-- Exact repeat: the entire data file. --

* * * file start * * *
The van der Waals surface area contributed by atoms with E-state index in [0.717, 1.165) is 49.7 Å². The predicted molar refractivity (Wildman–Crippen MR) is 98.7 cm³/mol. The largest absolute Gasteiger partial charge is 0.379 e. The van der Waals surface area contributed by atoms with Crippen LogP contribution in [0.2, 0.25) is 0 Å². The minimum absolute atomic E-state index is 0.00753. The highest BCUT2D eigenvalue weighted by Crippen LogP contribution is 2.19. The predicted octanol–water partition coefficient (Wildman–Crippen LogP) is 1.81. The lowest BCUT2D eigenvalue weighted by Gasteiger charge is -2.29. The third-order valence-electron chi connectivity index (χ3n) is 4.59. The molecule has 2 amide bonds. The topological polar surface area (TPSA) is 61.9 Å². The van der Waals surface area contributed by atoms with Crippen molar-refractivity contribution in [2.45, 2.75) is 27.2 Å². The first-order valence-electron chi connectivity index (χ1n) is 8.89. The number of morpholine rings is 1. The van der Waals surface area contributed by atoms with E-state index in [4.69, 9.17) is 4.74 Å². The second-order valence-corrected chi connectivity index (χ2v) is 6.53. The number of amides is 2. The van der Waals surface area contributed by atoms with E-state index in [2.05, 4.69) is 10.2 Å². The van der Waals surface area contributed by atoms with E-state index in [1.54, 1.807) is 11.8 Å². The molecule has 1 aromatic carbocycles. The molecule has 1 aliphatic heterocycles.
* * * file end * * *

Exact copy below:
The van der Waals surface area contributed by atoms with E-state index in [0.717, 1.165) is 49.7 Å². The predicted molar refractivity (Wildman–Crippen MR) is 98.7 cm³/mol. The largest absolute Gasteiger partial charge is 0.379 e. The van der Waals surface area contributed by atoms with Crippen LogP contribution in [0.2, 0.25) is 0 Å². The minimum absolute atomic E-state index is 0.00753. The highest BCUT2D eigenvalue weighted by Crippen LogP contribution is 2.19. The predicted octanol–water partition coefficient (Wildman–Crippen LogP) is 1.81. The lowest BCUT2D eigenvalue weighted by Gasteiger charge is -2.29. The third-order valence-electron chi connectivity index (χ3n) is 4.59. The molecule has 2 amide bonds. The topological polar surface area (TPSA) is 61.9 Å². The van der Waals surface area contributed by atoms with Crippen molar-refractivity contribution in [2.45, 2.75) is 27.2 Å². The first-order valence-electron chi connectivity index (χ1n) is 8.89. The number of morpholine rings is 1. The van der Waals surface area contributed by atoms with E-state index in [4.69, 9.17) is 4.74 Å². The second-order valence-corrected chi connectivity index (χ2v) is 6.53. The number of amides is 2. The van der Waals surface area contributed by atoms with E-state index in [2.05, 4.69) is 10.2 Å². The van der Waals surface area contributed by atoms with E-state index in [1.54, 1.807) is 11.8 Å². The molecule has 1 aromatic carbocycles. The molecule has 1 aliphatic heterocycles.